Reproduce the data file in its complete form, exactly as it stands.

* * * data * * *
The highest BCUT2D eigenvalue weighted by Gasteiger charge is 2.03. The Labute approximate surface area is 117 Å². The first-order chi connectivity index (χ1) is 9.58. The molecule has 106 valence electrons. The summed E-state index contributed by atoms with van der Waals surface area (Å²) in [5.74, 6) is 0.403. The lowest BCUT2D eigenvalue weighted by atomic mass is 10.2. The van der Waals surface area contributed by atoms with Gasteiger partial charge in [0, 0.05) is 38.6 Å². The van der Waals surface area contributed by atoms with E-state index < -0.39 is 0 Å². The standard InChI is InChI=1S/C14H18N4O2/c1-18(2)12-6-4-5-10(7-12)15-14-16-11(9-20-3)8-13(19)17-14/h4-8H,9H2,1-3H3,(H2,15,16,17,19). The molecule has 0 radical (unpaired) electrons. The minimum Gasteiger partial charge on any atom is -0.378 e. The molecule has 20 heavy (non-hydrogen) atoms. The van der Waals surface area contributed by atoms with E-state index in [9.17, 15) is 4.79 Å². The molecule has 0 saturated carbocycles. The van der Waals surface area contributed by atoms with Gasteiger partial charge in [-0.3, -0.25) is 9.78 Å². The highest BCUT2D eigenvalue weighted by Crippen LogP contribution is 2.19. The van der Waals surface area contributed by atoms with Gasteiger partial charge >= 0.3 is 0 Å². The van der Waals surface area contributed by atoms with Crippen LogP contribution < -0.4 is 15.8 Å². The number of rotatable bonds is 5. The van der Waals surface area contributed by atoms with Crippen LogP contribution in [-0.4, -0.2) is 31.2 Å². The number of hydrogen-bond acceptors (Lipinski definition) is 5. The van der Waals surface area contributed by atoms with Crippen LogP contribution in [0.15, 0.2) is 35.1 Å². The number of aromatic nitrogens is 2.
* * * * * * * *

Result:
The highest BCUT2D eigenvalue weighted by Gasteiger charge is 2.03. The Labute approximate surface area is 117 Å². The first-order chi connectivity index (χ1) is 9.58. The molecule has 106 valence electrons. The summed E-state index contributed by atoms with van der Waals surface area (Å²) in [5.74, 6) is 0.403. The lowest BCUT2D eigenvalue weighted by atomic mass is 10.2. The van der Waals surface area contributed by atoms with Gasteiger partial charge in [0, 0.05) is 38.6 Å². The van der Waals surface area contributed by atoms with E-state index < -0.39 is 0 Å². The standard InChI is InChI=1S/C14H18N4O2/c1-18(2)12-6-4-5-10(7-12)15-14-16-11(9-20-3)8-13(19)17-14/h4-8H,9H2,1-3H3,(H2,15,16,17,19). The molecule has 0 radical (unpaired) electrons. The minimum Gasteiger partial charge on any atom is -0.378 e. The molecule has 20 heavy (non-hydrogen) atoms. The van der Waals surface area contributed by atoms with E-state index in [9.17, 15) is 4.79 Å². The molecule has 0 saturated carbocycles. The van der Waals surface area contributed by atoms with Gasteiger partial charge in [-0.3, -0.25) is 9.78 Å². The highest BCUT2D eigenvalue weighted by Crippen LogP contribution is 2.19. The van der Waals surface area contributed by atoms with Gasteiger partial charge >= 0.3 is 0 Å². The van der Waals surface area contributed by atoms with Crippen LogP contribution < -0.4 is 15.8 Å². The number of rotatable bonds is 5. The van der Waals surface area contributed by atoms with Crippen LogP contribution in [-0.4, -0.2) is 31.2 Å². The number of hydrogen-bond acceptors (Lipinski definition) is 5. The van der Waals surface area contributed by atoms with Crippen LogP contribution in [0.15, 0.2) is 35.1 Å². The number of aromatic nitrogens is 2.